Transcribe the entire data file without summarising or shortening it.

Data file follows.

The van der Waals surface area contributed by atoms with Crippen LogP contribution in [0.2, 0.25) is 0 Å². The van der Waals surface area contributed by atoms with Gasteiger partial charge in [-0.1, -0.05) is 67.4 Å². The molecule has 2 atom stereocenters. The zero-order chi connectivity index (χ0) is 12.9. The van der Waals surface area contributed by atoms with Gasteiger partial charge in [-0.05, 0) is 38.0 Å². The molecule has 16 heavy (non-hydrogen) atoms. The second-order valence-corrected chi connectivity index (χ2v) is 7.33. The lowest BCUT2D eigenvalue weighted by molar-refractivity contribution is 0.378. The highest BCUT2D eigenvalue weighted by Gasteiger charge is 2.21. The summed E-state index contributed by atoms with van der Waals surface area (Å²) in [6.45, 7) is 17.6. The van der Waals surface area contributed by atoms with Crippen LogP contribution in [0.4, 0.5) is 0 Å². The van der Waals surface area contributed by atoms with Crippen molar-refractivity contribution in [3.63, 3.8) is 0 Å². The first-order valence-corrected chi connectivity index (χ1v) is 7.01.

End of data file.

The van der Waals surface area contributed by atoms with Crippen LogP contribution in [0.2, 0.25) is 0 Å². The van der Waals surface area contributed by atoms with Gasteiger partial charge in [-0.1, -0.05) is 67.4 Å². The molecule has 2 atom stereocenters. The zero-order chi connectivity index (χ0) is 12.9. The van der Waals surface area contributed by atoms with Gasteiger partial charge in [-0.05, 0) is 38.0 Å². The molecule has 16 heavy (non-hydrogen) atoms. The second-order valence-corrected chi connectivity index (χ2v) is 7.33. The lowest BCUT2D eigenvalue weighted by molar-refractivity contribution is 0.378. The highest BCUT2D eigenvalue weighted by Gasteiger charge is 2.21. The summed E-state index contributed by atoms with van der Waals surface area (Å²) in [6.45, 7) is 17.6. The van der Waals surface area contributed by atoms with Crippen LogP contribution in [0.4, 0.5) is 0 Å². The van der Waals surface area contributed by atoms with Crippen molar-refractivity contribution in [3.63, 3.8) is 0 Å². The first-order valence-corrected chi connectivity index (χ1v) is 7.01.